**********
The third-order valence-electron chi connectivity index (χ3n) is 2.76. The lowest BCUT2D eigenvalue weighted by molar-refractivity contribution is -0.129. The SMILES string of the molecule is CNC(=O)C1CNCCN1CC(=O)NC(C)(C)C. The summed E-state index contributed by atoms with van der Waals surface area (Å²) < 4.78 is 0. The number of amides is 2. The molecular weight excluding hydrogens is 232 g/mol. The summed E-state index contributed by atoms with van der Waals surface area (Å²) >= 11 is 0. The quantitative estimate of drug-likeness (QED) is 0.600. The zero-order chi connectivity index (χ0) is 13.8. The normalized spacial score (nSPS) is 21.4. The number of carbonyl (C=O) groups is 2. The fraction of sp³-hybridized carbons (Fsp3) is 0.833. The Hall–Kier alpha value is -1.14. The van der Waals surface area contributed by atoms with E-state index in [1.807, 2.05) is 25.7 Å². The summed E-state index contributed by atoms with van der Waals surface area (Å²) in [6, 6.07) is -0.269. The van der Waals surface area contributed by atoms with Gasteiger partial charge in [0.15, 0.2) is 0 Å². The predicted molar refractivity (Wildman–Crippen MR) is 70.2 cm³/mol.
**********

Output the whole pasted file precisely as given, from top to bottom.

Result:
The third-order valence-electron chi connectivity index (χ3n) is 2.76. The lowest BCUT2D eigenvalue weighted by molar-refractivity contribution is -0.129. The SMILES string of the molecule is CNC(=O)C1CNCCN1CC(=O)NC(C)(C)C. The summed E-state index contributed by atoms with van der Waals surface area (Å²) < 4.78 is 0. The number of amides is 2. The molecular weight excluding hydrogens is 232 g/mol. The summed E-state index contributed by atoms with van der Waals surface area (Å²) >= 11 is 0. The quantitative estimate of drug-likeness (QED) is 0.600. The zero-order chi connectivity index (χ0) is 13.8. The normalized spacial score (nSPS) is 21.4. The number of carbonyl (C=O) groups is 2. The fraction of sp³-hybridized carbons (Fsp3) is 0.833. The Hall–Kier alpha value is -1.14. The van der Waals surface area contributed by atoms with E-state index in [1.807, 2.05) is 25.7 Å². The summed E-state index contributed by atoms with van der Waals surface area (Å²) in [6, 6.07) is -0.269. The van der Waals surface area contributed by atoms with Gasteiger partial charge in [0.15, 0.2) is 0 Å². The predicted molar refractivity (Wildman–Crippen MR) is 70.2 cm³/mol.